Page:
Photo: Joan Marcus



  • HR


Opening Night:
July 7, 2014
August 23, 2014

Theater: Rattlestick Theatre / 224 Waverly Place, New York, NY, 10014


Richard Singer, a dorky teenage boy is accused and thrown in jail for rape, tearing his parents apart. Now, nine years later, Richard is out of jail and his accuser is back in his life.


    Shutting the Door on His Past to Settle Into His Present James Franco Directs ‘The Long Shrift’

    Alexis Soloski

    July 13, 2014: When Robert Boswell’s The Long Shrift opens, 18-year-old Richie Singer has been imprisoned for the rape of a classmate. His parents, Henry (Brian Lally) and Sarah (Ally Sheedy), have sold their home to pay his lawyer’s fees and have washed up in the sort of prefab dump that gives hovels a bad name. “The walls are made of cardboard,” Sarah complains. “The front door won’t even shut.” (Credit the designer Andromache Chalfant with the impeccably slapdash set.) At times, The Long Shrift, produced by Rattlestick Playwrights Theater and directed by James Franco, suggests a similarly creaky construction. Mr. Boswell typically works as a novelist, and some of his techniques don’t lend themselves well to the stage. It’s as though he has the right materials but the wrong tools. Or maybe it’s the other way around. Symbols and metaphors — a vase, a box, a dog, the name of a motel — pile up ceiling high. A dream sequence late in the script is almost certainly a structural bungle, and passages in which characters state their claims too blatantly misshape individual scenes.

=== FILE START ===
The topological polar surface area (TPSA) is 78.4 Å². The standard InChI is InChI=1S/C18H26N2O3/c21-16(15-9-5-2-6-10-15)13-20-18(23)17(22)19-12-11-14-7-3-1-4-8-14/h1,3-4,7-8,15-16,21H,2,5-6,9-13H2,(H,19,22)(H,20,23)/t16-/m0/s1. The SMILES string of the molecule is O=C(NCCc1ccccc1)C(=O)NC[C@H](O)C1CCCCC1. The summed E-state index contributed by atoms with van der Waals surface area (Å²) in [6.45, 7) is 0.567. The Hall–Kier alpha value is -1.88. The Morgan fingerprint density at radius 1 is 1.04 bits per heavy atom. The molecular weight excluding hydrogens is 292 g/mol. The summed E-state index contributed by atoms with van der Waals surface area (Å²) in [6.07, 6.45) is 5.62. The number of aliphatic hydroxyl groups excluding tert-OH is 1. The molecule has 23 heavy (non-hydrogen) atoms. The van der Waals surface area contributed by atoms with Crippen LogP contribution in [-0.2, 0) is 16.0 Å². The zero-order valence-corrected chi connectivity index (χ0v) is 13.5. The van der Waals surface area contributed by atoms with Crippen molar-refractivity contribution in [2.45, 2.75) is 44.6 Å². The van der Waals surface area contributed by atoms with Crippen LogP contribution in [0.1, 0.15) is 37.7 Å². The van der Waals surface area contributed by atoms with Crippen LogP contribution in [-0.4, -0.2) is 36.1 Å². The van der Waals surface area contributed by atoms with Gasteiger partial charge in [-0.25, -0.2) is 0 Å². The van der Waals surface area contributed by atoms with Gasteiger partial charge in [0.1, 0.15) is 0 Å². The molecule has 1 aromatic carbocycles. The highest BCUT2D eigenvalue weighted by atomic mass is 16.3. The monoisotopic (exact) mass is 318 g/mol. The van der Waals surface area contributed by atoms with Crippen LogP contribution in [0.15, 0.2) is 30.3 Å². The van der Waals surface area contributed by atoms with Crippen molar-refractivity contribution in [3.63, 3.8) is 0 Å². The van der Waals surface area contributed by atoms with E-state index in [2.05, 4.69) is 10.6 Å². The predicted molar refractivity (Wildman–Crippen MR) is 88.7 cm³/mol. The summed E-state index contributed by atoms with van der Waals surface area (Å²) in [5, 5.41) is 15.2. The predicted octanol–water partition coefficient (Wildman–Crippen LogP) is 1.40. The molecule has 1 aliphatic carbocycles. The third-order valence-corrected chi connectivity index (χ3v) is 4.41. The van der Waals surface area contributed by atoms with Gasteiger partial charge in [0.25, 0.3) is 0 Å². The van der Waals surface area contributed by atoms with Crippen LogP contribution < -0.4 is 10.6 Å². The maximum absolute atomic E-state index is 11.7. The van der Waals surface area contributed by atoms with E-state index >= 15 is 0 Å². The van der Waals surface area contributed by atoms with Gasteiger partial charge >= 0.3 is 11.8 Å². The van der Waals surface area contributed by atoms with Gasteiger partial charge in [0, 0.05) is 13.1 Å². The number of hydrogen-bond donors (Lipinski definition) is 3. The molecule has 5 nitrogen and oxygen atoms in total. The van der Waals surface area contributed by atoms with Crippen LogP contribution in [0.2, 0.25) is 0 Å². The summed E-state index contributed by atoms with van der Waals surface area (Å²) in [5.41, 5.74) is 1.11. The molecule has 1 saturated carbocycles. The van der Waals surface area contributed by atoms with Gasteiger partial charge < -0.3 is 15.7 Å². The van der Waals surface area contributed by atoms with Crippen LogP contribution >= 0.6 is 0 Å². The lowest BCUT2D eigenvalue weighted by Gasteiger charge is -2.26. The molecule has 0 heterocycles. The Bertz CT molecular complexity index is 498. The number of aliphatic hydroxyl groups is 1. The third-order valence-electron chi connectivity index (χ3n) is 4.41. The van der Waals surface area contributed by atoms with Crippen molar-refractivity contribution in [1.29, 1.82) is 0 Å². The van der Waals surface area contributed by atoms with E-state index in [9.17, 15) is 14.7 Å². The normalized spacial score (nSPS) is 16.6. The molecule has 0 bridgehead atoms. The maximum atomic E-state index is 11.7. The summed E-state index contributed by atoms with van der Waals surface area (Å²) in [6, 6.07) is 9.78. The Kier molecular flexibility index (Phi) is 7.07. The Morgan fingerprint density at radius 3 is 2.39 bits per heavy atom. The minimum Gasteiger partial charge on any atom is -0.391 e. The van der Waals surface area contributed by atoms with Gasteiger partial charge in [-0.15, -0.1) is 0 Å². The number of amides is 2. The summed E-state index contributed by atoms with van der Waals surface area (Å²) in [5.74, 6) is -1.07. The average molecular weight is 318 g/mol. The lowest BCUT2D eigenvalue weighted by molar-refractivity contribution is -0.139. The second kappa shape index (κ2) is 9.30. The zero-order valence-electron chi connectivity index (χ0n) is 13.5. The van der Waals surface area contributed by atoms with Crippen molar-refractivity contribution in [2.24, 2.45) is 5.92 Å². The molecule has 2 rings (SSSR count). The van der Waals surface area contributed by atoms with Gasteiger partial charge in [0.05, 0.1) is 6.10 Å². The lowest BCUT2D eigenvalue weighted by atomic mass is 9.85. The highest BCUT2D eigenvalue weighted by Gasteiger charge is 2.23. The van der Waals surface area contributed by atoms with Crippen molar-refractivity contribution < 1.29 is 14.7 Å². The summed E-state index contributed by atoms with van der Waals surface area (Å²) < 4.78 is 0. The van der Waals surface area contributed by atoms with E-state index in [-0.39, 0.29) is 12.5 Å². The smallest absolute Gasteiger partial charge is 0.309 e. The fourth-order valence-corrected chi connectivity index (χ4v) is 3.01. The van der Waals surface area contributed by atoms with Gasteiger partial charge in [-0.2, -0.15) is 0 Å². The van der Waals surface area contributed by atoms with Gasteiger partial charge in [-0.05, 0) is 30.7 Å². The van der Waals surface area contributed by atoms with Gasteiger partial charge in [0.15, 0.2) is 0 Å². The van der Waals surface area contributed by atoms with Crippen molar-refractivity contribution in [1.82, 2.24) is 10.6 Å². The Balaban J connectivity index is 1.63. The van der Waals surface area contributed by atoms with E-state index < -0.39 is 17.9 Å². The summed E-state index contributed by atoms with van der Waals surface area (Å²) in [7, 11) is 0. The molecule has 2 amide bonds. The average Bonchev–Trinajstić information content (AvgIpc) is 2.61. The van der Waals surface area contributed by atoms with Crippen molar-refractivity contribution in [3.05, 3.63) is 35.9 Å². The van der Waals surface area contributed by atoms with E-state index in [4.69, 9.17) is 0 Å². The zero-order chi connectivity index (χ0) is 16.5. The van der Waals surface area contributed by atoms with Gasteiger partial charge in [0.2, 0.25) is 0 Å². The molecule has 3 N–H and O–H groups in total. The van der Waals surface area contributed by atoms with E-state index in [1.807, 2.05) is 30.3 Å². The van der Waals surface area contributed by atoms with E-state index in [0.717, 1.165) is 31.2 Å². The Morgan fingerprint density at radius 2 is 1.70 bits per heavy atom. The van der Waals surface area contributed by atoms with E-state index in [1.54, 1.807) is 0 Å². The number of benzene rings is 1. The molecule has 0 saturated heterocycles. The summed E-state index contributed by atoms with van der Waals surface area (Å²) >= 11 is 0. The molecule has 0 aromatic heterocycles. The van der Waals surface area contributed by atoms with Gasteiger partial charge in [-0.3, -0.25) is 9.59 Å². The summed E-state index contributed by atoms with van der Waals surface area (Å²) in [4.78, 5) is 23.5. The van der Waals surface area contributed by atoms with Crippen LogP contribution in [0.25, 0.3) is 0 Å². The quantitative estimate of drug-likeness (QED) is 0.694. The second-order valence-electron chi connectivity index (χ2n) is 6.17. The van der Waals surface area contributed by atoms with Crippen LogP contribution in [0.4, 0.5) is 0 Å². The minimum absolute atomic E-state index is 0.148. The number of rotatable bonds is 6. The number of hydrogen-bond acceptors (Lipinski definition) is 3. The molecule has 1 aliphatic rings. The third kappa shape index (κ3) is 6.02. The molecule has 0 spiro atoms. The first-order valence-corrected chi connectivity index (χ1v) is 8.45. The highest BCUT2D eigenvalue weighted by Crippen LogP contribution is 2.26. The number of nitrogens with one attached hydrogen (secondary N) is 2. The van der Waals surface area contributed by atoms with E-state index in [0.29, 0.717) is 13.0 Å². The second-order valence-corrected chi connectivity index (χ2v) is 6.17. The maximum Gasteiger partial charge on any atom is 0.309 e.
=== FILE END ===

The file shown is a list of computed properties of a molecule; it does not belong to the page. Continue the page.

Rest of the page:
• VARIETY REVIEW OF The Long Shrift

    Off Broadway Review: ‘The Long Shrift’ Directed by James Franco

    Marilyn Stasio

    July 13, 2014: In The Long Shrift, Robert Boswell has written James Franco the flashy leading role of a hardened ex-con named Richard Singer who, as an awkward 18-year-old high school kid, was sent up the river for brutally raping the most popular girl in senior class. Ten years later Richard is out of prison and seething with rage, but beneath that fury he’s still the same sensitive, innocent kid. Unfortunately, Franco isn’t the star but the director of this play, and he’s entrusted the lead to a thesp who hasn’t a clue what to do — except imitate James Franco. That tough-and-tender emo cocktail has always worked really well for Franco, on stage (Of Mice and Men) as well as in films. But he’s failed to pass on his skills to Scott Haze, a hot movie item (named one of Variety’s “10 Actors to Watch” in 2013) and frequent collaborator of Franco’s (Child of God), but a novice to legit whose emotional range as the volatile Richard is limited to “peeved.” To be fair, the scribe doesn’t give him or any of the other underwhelming thesps much to work from. Boswell is one of those perennially promising talents who has worked his way around the foundation circuit, collecting beaucoup awards and fellowships to sustain his multi-faceted career writing novels, short stories, nonfiction and science fiction. But Long Shrift should set his playwriting ambitions back a peg or two.